Growing Okra

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April 17, 2006
Okra Plant

Botanical Name:

Abelmoschus esculentus


Traditionally a southern favorite, Okra is a member of the hibiscus family that produces, small, slender, edible green pods, with a mild flavor and ridged texture. When cooked, the pods release a viscous substance that is sometimes used as a thickening agent. Prefers warm climates

Planting Time:

Start indoors three to four weeks after the last frost date or sow seeds directly outdoors when soil warms to 68ºF. Warm climates can start a second crop in early summer.


full sun


deep, fertile, well-drained soil with a pH of 6.5 to 6.8


Plant seeds _ to _ inch deep spaced 2 to 3 inches apart in rows 12 to 24 inches apart. If you prefer, stratify (nick) and soak seeds prior to planting to speed germination. When seedlings reach a height of four inches, thin by cutting extras with a scissors. Transplants should be spaced 12 inches apart.


Keep soil evenly moist (not wet) to encourage continuous production of pods. Plants are susceptible to stem rot, so avoid getting water directly on plants.


Mulch around plants to control weeds and retain soil moisture. Apply an organic fertilizer, like compost tea, every few weeks to boost production.

Harvesting & Storage:

Pods should be harvested when they are young and tender and have reached a length of 1 to 6 inches. Harvest frequently to keep plants producing. Okra is highly perishable and should be frozen, pickled, canned or eaten within 24-48 hours of harvesting. Dry over-ripe pods for arrangements.

Diseases and Pests:

Common okra problems include cabbage worms and aphids. Remove worms by hand and spray aphids with an organic insecticide or spray them with a hose.
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June 17, 2010

If anyone is having problems getting okra seeds to grow, try soaking them in pure bleach overnight. The next day don't wash off the bleach and plant them as usual.


My dad planted some four days ago he'd soaked in bleach and they're already up and 3 inches tall.

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August 30, 2007

Every year I have my vegetable garden and I always plant Okra, which I love. When I get around the plant and start picking, I start itching like I have gotten into poison ivy. I use long rubber gloves for my hands and part of my arms, but my neck, face and the rest of my body itches so bad that I can't wait to take a shower and lotion down. Can anyone help me with this problem?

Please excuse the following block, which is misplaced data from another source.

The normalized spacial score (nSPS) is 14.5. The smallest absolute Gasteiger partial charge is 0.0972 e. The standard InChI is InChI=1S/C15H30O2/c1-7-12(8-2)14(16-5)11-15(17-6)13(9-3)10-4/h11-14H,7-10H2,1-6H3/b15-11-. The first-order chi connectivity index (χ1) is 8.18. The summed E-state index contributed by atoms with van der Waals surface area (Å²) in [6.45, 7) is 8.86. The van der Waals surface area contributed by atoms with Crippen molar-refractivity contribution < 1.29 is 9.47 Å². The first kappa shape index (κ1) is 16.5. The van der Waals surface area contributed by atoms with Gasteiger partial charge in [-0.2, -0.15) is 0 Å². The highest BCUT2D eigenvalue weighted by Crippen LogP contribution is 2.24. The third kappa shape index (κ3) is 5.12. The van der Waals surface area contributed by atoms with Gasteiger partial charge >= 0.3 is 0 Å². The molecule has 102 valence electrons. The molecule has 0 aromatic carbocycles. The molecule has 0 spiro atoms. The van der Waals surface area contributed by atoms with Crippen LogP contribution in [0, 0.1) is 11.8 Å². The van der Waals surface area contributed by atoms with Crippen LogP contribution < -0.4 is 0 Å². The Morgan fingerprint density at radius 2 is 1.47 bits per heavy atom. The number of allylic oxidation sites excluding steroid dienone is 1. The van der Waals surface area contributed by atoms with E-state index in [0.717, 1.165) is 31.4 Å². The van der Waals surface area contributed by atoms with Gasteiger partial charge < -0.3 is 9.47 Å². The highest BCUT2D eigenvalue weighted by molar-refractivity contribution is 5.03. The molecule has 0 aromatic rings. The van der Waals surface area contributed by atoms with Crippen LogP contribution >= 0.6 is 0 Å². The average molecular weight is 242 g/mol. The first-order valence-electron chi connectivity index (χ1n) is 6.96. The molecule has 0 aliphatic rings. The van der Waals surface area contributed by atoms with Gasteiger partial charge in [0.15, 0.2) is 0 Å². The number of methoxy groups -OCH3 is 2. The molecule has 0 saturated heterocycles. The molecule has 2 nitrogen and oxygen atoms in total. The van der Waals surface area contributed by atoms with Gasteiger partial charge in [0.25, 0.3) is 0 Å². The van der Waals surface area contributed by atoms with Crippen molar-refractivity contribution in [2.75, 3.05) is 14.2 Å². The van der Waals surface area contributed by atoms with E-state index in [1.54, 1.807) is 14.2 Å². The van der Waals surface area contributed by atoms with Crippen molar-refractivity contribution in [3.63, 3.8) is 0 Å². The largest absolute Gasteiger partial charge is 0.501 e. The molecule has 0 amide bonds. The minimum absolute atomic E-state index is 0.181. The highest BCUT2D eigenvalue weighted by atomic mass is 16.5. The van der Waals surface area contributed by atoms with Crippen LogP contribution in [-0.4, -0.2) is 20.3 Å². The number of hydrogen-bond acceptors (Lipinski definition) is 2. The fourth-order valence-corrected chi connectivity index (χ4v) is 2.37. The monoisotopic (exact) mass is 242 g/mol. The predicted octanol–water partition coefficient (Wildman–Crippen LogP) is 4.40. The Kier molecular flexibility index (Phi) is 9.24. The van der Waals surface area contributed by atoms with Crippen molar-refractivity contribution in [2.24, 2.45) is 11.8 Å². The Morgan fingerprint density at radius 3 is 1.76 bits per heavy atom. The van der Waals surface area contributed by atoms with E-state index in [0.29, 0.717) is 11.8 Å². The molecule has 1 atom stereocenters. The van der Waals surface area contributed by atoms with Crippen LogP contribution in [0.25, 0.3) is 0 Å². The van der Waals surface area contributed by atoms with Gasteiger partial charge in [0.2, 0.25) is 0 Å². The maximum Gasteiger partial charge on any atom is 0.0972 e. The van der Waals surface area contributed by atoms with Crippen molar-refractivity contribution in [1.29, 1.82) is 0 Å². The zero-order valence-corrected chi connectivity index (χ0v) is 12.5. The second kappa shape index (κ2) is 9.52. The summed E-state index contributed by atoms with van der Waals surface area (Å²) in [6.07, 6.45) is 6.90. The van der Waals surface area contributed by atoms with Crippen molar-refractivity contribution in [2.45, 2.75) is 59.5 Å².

Kay from Clyde,TX


By (Guest Post)
August 30, 20070 found this helpful

Sorry, I have this problem too. I wear long sleeves and rubber gloves (a real treat when it is 95 degrees). The more you can cover up the better. Then jump in the shower when you are done picking, if possible.


I hope someone else can offer a better solution than mine for you!

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August 30, 20070 found this helpful

It seems like the itching would be caused by the little hairs all over the plants... Could you try hosing them down to wash off the loose hairs? The water might also keep the remaining hairs from coming off so easily and keep them from flying up in the air and landing on you while you pick. That, and using rubber work gloves might help. Good luck!

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By grammiecracker (Guest Post)
August 31, 20070 found this helpful

I would try to find someone to pick for me. Perhaps if you offered them some veggies in return? Then hose them down before bringing them in. Worth a try. Good luck.

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By Marlene (Guest Post)
August 31, 20070 found this helpful

I think I'd buy it at the farmers market!

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By Shelly (Guest Post)